Edward Seymour, 1st Duke of Somerset PC, also known as Edward Semel, was the eldest surviving brother of Queen Jane Seymour (d. 1537), the third wife of King Henry VIII. He was Lord Protector of England from 1547 to 1549 during the minority of his nephew King Edward VI (1547–1553). Despite his popularity with the common people, his policies often angered the gentry and he was overthrown.
Elizabeth R is a BBC television drama serial of six 85-minute plays starring Glenda Jackson as Queen Elizabeth I of England. It was first broadcast on BBC2 from February to March 1971, through the ABC in Australia and broadcast in America on PBS's Masterpiece Theatre. The series has been repeated several times, most recently from 17 February 2021, by BBC Four to celebrate the show's fiftieth anniversary.
Katherine Seymour, Countess of Hertford, was a younger sister of Lady Jane Grey.
John Dudley, 1st Duke of Northumberland was an English general, admiral, and politician, who led the government of the young King Edward VI from 1550 until 1553, and unsuccessfully tried to install Lady Jane Grey on the English throne after the King's death. The son of Edmund Dudley, a minister of Henry VII executed by Henry VIII, John Dudley became the ward of Sir Edward Guildford at the age of seven. Dudley grew up in Guildford's household together with his future wife, Guildford's daughter Jane, with whom he was to have 13 children. Dudley served as Vice-Admiral and Lord Admiral from 1537 until 1547, during which time he set novel standards of navy organisation and was an innovative commander at sea. He also developed a strong interest in overseas exploration. Dudley took part in the 1544 campaigns in Scotland and France and was one of Henry VIII's intimates in the last years of the reign. He was also a leader of the religious reform party at court.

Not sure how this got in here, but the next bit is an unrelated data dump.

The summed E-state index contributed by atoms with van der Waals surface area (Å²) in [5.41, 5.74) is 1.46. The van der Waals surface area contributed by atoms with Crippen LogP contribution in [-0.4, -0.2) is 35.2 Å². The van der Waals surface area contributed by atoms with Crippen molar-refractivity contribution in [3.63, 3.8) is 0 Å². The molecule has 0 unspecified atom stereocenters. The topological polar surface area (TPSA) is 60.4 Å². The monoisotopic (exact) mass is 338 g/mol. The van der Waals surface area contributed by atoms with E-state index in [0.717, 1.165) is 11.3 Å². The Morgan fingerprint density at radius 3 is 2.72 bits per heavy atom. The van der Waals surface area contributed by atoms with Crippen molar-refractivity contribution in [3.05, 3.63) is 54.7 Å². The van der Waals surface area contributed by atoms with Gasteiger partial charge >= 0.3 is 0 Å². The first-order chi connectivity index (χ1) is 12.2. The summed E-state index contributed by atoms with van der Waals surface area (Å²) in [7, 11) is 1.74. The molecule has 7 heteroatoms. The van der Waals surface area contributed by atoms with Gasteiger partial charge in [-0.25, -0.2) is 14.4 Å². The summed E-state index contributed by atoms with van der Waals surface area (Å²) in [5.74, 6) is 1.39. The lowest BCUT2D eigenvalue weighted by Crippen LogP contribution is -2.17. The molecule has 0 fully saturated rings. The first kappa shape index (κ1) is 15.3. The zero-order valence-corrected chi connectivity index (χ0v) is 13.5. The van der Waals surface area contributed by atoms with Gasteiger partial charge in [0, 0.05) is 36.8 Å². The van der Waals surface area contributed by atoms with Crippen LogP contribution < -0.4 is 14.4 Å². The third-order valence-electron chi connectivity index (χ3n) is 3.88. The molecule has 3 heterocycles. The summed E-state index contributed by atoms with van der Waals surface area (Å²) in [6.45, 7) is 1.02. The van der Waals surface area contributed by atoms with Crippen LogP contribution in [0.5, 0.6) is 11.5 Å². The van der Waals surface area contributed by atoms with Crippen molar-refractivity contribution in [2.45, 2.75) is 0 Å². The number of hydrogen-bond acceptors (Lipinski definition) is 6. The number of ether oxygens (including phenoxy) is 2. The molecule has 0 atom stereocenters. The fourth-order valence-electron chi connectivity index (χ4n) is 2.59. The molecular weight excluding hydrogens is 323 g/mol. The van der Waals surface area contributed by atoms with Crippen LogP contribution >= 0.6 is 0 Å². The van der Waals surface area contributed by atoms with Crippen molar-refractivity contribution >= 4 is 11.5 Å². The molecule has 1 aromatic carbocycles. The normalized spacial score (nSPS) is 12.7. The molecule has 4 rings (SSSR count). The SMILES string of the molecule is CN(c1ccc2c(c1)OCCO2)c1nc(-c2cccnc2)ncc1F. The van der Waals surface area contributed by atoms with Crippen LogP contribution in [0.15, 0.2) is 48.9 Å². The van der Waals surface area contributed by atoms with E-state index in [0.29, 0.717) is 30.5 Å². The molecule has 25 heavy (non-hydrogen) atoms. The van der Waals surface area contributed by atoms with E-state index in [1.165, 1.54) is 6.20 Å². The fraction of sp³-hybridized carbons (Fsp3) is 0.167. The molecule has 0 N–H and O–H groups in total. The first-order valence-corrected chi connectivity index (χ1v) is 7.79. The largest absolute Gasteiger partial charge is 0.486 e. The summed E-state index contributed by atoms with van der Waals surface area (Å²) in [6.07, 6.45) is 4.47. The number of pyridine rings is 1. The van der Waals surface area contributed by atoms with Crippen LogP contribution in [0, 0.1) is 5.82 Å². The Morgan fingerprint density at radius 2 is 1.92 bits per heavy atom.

Lord Guildford Dudley was an English nobleman who was married to Lady Jane Grey. King Edward VI had declared her his heir, and she occupied the English throne from 10 July until 19 July 1553. Guildford Dudley had a humanist education and was married to Jane in a magnificent celebration about six weeks before the King's death. After Guildford's father, the Duke of Northumberland, had engineered Jane's accession, Jane and Guildford spent her brief rule residing in the Tower of London. They were still in the Tower when their regime collapsed and they remained there, in different quarters, as prisoners. They were condemned to death for high treason in November 1553. Queen Mary I was inclined to spare their lives, but Thomas Wyatt's rebellion against Mary's plans to marry Philip of Spain led to the young couple's execution, a measure that was widely seen as unduly harsh.